ALAMOSA– Sometimes, when groups of people work together toward a common vision and are determined to accomplish what they have set out to do, even the sky isn’t the limit. That was just one takeaway from a ribbon cutting ceremony held at SLV Regional Airport on Tuesday.
“We’re celebrating the completion of three big accomplishments,” said Airport Manager Will Hickman, addressing a crowd of local elected officials, community leaders, agency representatives and stakeholders.
After a significant investment of time, energy, and resources from a myriad of organizations, agencies and companies, SLV Regional Airport has completed the construction of a new Fuel Farm.
“In 2018, the airport had a functioning fuel farm,” Hickman said, “but it had issues, and there was a problem with state compliance.” Hickman credited Gigi Dennis, who – in her role as Alamosa County Administrator at that time – was successful in negotiating with the state sufficient time for the airport to remedy the situation by construction of a new Fuel Farm.
“The problem was the airport had above ground fuel tanks that were supposed to be used below ground,” Dennis told the Valley Courier after the ceremony. “The Oil and Gas Division is under the Dept. of Labor. When I came in 2015, the state wanted to shut them down, but I asked the state to hold off and promised we would get the tanks replaced. We needed more time to get funding.
“CDOT funded half of the project. We then leveraged that half with DOLA and got another 25 percent. The county had the remainder of the funds, but we were still short. That is when I asked CHFA for funding help and tied it to economic development and vitality for the benefit of the SLV and the airport being a regional airport. Together, we got it done.”
With construction now complete, SLV Regional Airport now has a 12,000-gallon Jet A fuel tank, the kind of fuel most commonly used in commercial aviation, and a 12,000- gallon tank of Afgas, the most common type of fuel used in piston engine aircraft.
Having sufficient fuel on hand to service both jet engine and piston engine aircraft is required if an airport is going to meet the standards of a Class 1 Commercial Service Airport.
Hickman expressed his thanks to a long list of organizations who were instrumental in constructing the new Fuel Farm, not the least of which was CDOT Aviation, who funded much of the project, along with the Colorado Department of Local Affairs, the county of Alamosa and the Colorado Housing and Financing Authority. Other thanks went to private companies, including JV Aviation, Eaton Metals, ALCON Construction, Centric Air as well as those who serve on the Airport Advisory Board.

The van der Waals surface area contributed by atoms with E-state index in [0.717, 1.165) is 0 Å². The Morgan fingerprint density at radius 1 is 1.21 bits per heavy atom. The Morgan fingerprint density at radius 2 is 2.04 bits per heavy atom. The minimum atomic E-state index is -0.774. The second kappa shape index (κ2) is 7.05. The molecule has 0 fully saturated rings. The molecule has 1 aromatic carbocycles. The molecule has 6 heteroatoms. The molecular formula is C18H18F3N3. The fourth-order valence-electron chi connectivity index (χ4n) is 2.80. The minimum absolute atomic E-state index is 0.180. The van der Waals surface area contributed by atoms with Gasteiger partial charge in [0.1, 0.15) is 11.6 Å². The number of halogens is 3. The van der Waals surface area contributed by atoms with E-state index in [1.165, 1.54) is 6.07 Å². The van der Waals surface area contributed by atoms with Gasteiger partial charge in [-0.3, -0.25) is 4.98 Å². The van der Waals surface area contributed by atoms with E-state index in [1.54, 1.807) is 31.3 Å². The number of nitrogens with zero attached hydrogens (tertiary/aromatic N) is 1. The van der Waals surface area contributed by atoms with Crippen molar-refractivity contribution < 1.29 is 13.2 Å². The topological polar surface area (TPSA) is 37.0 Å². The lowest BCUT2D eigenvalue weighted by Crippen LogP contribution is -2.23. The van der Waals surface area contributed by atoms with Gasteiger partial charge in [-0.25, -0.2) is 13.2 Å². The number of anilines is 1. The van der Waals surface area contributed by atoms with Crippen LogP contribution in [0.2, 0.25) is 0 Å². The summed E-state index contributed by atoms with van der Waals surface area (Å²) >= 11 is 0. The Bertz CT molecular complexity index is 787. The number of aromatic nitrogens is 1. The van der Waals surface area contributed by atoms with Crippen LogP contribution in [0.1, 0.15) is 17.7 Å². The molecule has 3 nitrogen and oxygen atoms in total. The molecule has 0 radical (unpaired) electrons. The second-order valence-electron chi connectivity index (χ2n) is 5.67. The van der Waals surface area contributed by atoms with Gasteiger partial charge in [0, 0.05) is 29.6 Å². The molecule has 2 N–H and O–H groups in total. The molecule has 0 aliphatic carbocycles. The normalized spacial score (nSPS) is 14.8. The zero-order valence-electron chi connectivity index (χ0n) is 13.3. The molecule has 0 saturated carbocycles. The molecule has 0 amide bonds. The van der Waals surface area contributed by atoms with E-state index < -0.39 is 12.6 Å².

Those who chose to address the crowd had a common theme to many of their comments. The airport has gone through great transformation and it barely resembles how it used to be and is a crucial tool for the entire valley, bringing both improved access and the potential for new economic growth.
And much of that was made possible by the new Fuel Farm.
“If you don’t have fuel, you don’t have an airport,” said Roni Wisdom, Alamosa County Administrator.
The second cause for celebration related to the presence of Denver Air Connection, who was awarded a two-year contract with the Department of Transportation to provide passenger air service between the San Luis Valley Regional Airport and Denver, 12 nonstop round trips per week. The new service began on June 8.
Jon Coleman, airline pilot and Director of Business Development, praised the relationship and his Denver Air Connection’s ongoing presence in the valley.
“I’m the captain on the 145,” he said, “and flying into the valley and over the Great Sand Dunes, it’s just a beautiful flight,” he said. “I love it. If you haven’t taken a flight yet, you should do it. It’s beautiful.”
The “145” he referenced is a 50-seat ERJ-145 aircraft.
Switching hats to his role as director of business development, Coleman added that he was interested in expanding flights to possibly include Salida.
Finally, the ceremony celebrated the addition of a rental car service at SLV Regional Airport.
Brad Patterson, owner of Country Car Rental, expressed excitement at opening an operation at the airport and spoke highly of the facility and the need for rental car service.
“They used to say, ‘if you’re flying into Alamosa, make sure to bring your thumbs.’ They don’t have to say that anymore.”
Patterson also shared that he has a history in public transportation, an experience that taught him how many rural communities are lacking the presence of a rental car agency.
“Things happen. Cars break down or people want to take a different vehicle other than their own on a trip. Travelling a couple of hours to rent a car kind of defeats the purpose. That’s just one of the reasons we’re glad to be here and servicing the valley.”
Patterson currently has a fleet of twelve cars and a pick-up truck available to rent.
In closing, Alamosa County Commissioner Michael Yohn, who will be leaving office in November, spoke of the tremendous co-operative effort that was involved in getting the airport to its status and level of service. He mentioned the challenges along the way, the disagreements that were resolved and the general determination to accomplish what was set out to do.
But Commissioner Yohn gave much of the credit to Will Hickman. “You said you’d get us here, Will,” he told the airport manager. “And you did it.”